The Sociology of: Hex, Fear, and the Panopticon


A few days ago, I posted a review for a book called Hex by Thomas Olde Heuvelt. It is a psychological horror about Black Spring, a town cursed by the local witch who has her eyes and mouth sewn shut. It is a truly horrifying novel that is unsettling and creepy (and I do advise seeing the trigger warnings I outlined at the bottom of my review), but what I enjoyed was its clever and thorough analysis of fear.

In today’s post, I want to discuss the book Hex and how the narrative intertwines with fear. How is fear socially constructed in the book? What does it mean for an emotion to be socially constructed? I will also be talking about the Panopticon – what is the Panopticon, and how it relates to the story of Black Spring.

– The following discussion contains minor spoilers to Hex –

The town is haunted by a 17th century woman, dubbed the Black Rock Witch, wrapped in chains with her eyes and mouths sewn shut. The townspeople may be haunted by the Black Rock Witch, but she is also a part of their normal, everyday life. She appears in people’s houses (in their living rooms, while they eat, or even in the bedroom) at random, and she can teleport at will. More so, the Witch doesn’t do anything – she merely stands there and seems to observes impassively (reminder: her eyes are sewn shut).

The townspeople say, do not open the witches eyes. What the townspeople fear most is not the object of their fear (the Witch), but more of what catastrophe would befall them if her eyes and mouth opened. Though the townspeople do not know what would happen, the ever-present fear of what might happen and the promised doom if it did happen is a point of tension and fear within the community.


Fear as a social construct

Like all emotions, sociologists assert that emotions are tied to biology, but fear is also something that is socially constructed. In other words, although our response to fear is partly psychological, how we respond to fear, how we express fear, and what we fear are informed and shaped by social and cultural norms.

On a small scale, we see this with the townspeople and their interactions with the Black Rock Witch. To those living outside Black Spring and who do not know about the curse, seeing the Black Rock Witch – chained and eyes sewn together – would be terrifying; supernatural beings would evoke a fear response because cultural norms tell us that it is unnatural, not part of reality, and something that should not exist. It is not necessarily something determined by ‘fact’, but more of what our societal environment has taught us.

In contrast, the Witch is part of the townspeople’s every day life – she is a part of their normal and their society. Merely seeing her doesn’t evoke fear; in fact, the townspeople are more afraid of what would happen if she opened her eyes – a fear instilled into them from young, taught by their society to avoid and fear vehemently.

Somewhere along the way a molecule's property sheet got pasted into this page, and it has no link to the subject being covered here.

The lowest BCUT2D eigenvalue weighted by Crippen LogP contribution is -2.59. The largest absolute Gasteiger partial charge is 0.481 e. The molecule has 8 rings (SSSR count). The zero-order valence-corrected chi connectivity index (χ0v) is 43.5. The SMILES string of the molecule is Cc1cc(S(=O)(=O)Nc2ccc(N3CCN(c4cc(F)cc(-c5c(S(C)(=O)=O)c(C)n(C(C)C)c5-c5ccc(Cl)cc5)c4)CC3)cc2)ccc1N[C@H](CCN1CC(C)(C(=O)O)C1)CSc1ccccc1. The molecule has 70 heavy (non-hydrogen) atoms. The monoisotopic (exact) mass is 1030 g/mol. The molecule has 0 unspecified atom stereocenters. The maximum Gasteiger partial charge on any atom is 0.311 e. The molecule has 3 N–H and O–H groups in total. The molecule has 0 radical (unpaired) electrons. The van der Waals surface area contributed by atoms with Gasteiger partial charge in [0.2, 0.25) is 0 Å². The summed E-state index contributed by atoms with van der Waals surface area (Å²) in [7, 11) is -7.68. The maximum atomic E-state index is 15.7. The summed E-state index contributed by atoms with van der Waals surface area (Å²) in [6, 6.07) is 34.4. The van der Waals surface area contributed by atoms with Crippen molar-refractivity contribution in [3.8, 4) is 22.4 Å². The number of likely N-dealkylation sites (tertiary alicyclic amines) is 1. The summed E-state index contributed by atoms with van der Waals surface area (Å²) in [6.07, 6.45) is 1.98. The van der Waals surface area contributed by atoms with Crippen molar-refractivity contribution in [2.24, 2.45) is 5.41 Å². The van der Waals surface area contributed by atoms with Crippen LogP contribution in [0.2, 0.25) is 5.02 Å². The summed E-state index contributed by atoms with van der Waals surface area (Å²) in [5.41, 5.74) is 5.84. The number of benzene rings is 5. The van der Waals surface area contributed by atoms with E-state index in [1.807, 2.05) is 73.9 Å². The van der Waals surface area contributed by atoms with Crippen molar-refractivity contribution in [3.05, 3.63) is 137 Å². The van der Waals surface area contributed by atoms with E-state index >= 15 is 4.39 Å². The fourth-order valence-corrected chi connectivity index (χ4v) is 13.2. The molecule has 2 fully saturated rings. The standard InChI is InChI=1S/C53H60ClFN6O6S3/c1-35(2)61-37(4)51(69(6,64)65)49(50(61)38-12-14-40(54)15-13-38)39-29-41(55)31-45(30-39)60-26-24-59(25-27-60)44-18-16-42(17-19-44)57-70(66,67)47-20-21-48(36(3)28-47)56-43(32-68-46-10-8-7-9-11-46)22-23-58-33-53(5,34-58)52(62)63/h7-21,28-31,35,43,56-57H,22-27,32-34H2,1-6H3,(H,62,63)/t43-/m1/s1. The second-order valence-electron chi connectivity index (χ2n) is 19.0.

On a wider scale, think of fear as a mechanism in society, or something that has a function and purpose. German sociologist Norbert Elias argued that fear is a mechanism in which the structures of society are transmitted to individual psychological functions, and this rings true in Black Spring. Underlying every institution in Black Spring – from the town’s norms and responses to danger, to the townspeople’s motivations to actions – is fear.

Within Black Spring, there are systems and rules in place to ‘protect’ the Witch and the people and there is a high level of video surveillance used to monitor the Witch and also the townspeople’s movements. Though for the town’s safety, the level of control is an insidious double-edged sword. Crime, and what is perceived as a crime, is constructed differently – not only because of the supernatural forces at work, but because of the level of fear in Black Spring. As evidenced later on in the story, punishment enforced on people who commit crimes is harsh, brutal, and almost medieval. After that, transgressors are sent to ‘re-education’ reminiscent of 1984. Not only do these institutions exist in Black Spring, they are accepted among the people, justified, and at one point, encouraged to be more brutal and severe.

Fear drives people – normal people – to do terrible things, to accept extreme measures to preserve a sense of safety from any threat (perceived or real), and to even allow violence (or advocate for it) to drive fear away. Though Hex was terrifying for its horror, witnessing what people did out of fear was the true horror of the story.


The Witch and the Panopticon

This quote from social theorist Bauman’s Liquid Fear describes the Witch perfectly:

Fear is at its most fearsome when it is diffuse, scattered, unclear, unattached, unanchored, free floating, with no clear address or cause; when it haunts us with no visible rhyme or reason, when the menace we should be afraid of can be glimpsed everywhere but is nowhere to be seen.